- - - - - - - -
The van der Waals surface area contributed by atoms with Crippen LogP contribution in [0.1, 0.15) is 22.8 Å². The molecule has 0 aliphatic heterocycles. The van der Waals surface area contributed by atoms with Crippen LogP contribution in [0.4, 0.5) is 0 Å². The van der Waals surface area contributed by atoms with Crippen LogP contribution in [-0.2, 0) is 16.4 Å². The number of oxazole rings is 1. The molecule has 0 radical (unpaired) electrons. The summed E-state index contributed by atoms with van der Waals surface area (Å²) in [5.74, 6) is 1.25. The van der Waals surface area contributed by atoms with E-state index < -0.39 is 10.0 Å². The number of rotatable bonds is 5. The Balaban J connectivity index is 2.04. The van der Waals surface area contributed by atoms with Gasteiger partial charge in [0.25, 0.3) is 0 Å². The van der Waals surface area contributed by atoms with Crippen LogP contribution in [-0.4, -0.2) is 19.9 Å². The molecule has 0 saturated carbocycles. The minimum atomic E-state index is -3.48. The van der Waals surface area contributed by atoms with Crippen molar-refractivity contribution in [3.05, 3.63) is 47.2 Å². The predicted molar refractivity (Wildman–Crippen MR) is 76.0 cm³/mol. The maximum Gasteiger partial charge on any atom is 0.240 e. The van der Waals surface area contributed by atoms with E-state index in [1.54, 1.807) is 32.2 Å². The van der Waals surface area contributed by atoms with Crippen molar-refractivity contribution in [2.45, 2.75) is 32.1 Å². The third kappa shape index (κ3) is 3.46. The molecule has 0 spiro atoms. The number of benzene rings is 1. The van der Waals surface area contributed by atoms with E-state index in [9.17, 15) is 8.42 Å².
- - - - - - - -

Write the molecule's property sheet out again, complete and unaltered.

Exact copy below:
The van der Waals surface area contributed by atoms with Crippen LogP contribution in [0.1, 0.15) is 22.8 Å². The molecule has 0 aliphatic heterocycles. The van der Waals surface area contributed by atoms with Crippen LogP contribution in [0.4, 0.5) is 0 Å². The van der Waals surface area contributed by atoms with Crippen LogP contribution in [-0.2, 0) is 16.4 Å². The number of oxazole rings is 1. The molecule has 0 radical (unpaired) electrons. The summed E-state index contributed by atoms with van der Waals surface area (Å²) in [5.74, 6) is 1.25. The van der Waals surface area contributed by atoms with E-state index < -0.39 is 10.0 Å². The number of rotatable bonds is 5. The Balaban J connectivity index is 2.04. The van der Waals surface area contributed by atoms with Gasteiger partial charge in [0.25, 0.3) is 0 Å². The van der Waals surface area contributed by atoms with Crippen LogP contribution in [-0.4, -0.2) is 19.9 Å². The molecule has 0 saturated carbocycles. The minimum atomic E-state index is -3.48. The van der Waals surface area contributed by atoms with Crippen molar-refractivity contribution in [3.05, 3.63) is 47.2 Å². The predicted molar refractivity (Wildman–Crippen MR) is 76.0 cm³/mol. The maximum Gasteiger partial charge on any atom is 0.240 e. The van der Waals surface area contributed by atoms with E-state index in [1.54, 1.807) is 32.2 Å². The van der Waals surface area contributed by atoms with Crippen molar-refractivity contribution in [2.45, 2.75) is 32.1 Å². The third kappa shape index (κ3) is 3.46. The molecule has 0 spiro atoms. The number of benzene rings is 1. The van der Waals surface area contributed by atoms with E-state index in [9.17, 15) is 8.42 Å².